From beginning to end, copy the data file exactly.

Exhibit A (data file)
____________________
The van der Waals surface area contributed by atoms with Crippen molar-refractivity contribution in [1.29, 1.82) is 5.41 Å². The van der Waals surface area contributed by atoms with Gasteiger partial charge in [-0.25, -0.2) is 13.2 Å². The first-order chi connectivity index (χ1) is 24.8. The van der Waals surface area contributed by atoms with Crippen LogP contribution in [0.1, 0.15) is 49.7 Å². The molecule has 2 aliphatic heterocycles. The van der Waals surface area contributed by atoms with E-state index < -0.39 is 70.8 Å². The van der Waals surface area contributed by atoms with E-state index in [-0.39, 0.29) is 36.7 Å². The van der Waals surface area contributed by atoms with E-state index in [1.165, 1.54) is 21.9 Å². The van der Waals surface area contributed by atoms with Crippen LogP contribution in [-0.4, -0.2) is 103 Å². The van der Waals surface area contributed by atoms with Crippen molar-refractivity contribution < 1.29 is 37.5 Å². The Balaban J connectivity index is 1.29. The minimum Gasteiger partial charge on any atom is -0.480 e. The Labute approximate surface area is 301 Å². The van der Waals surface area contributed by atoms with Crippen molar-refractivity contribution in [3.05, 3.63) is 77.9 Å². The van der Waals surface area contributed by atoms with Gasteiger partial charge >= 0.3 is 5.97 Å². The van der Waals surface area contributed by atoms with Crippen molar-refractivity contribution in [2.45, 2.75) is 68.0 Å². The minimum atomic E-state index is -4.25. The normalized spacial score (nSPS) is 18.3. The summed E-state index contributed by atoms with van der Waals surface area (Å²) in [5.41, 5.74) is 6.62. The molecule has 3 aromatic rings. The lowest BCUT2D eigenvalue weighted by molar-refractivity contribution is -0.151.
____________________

The van der Waals surface area contributed by atoms with Crippen molar-refractivity contribution in [1.29, 1.82) is 5.41 Å². The van der Waals surface area contributed by atoms with Gasteiger partial charge in [-0.25, -0.2) is 13.2 Å². The first-order chi connectivity index (χ1) is 24.8. The van der Waals surface area contributed by atoms with Crippen LogP contribution in [0.1, 0.15) is 49.7 Å². The molecule has 2 aliphatic heterocycles. The van der Waals surface area contributed by atoms with E-state index < -0.39 is 70.8 Å². The van der Waals surface area contributed by atoms with E-state index in [-0.39, 0.29) is 36.7 Å². The van der Waals surface area contributed by atoms with E-state index in [1.165, 1.54) is 21.9 Å². The van der Waals surface area contributed by atoms with Crippen LogP contribution in [-0.4, -0.2) is 103 Å². The van der Waals surface area contributed by atoms with Crippen molar-refractivity contribution < 1.29 is 37.5 Å². The Balaban J connectivity index is 1.29. The minimum Gasteiger partial charge on any atom is -0.480 e. The Labute approximate surface area is 301 Å². The van der Waals surface area contributed by atoms with Crippen molar-refractivity contribution in [3.05, 3.63) is 77.9 Å². The van der Waals surface area contributed by atoms with Gasteiger partial charge >= 0.3 is 5.97 Å². The van der Waals surface area contributed by atoms with Crippen molar-refractivity contribution in [2.45, 2.75) is 68.0 Å². The minimum atomic E-state index is -4.25. The normalized spacial score (nSPS) is 18.3. The summed E-state index contributed by atoms with van der Waals surface area (Å²) in [5.41, 5.74) is 6.62. The molecule has 3 aromatic rings. The lowest BCUT2D eigenvalue weighted by molar-refractivity contribution is -0.151.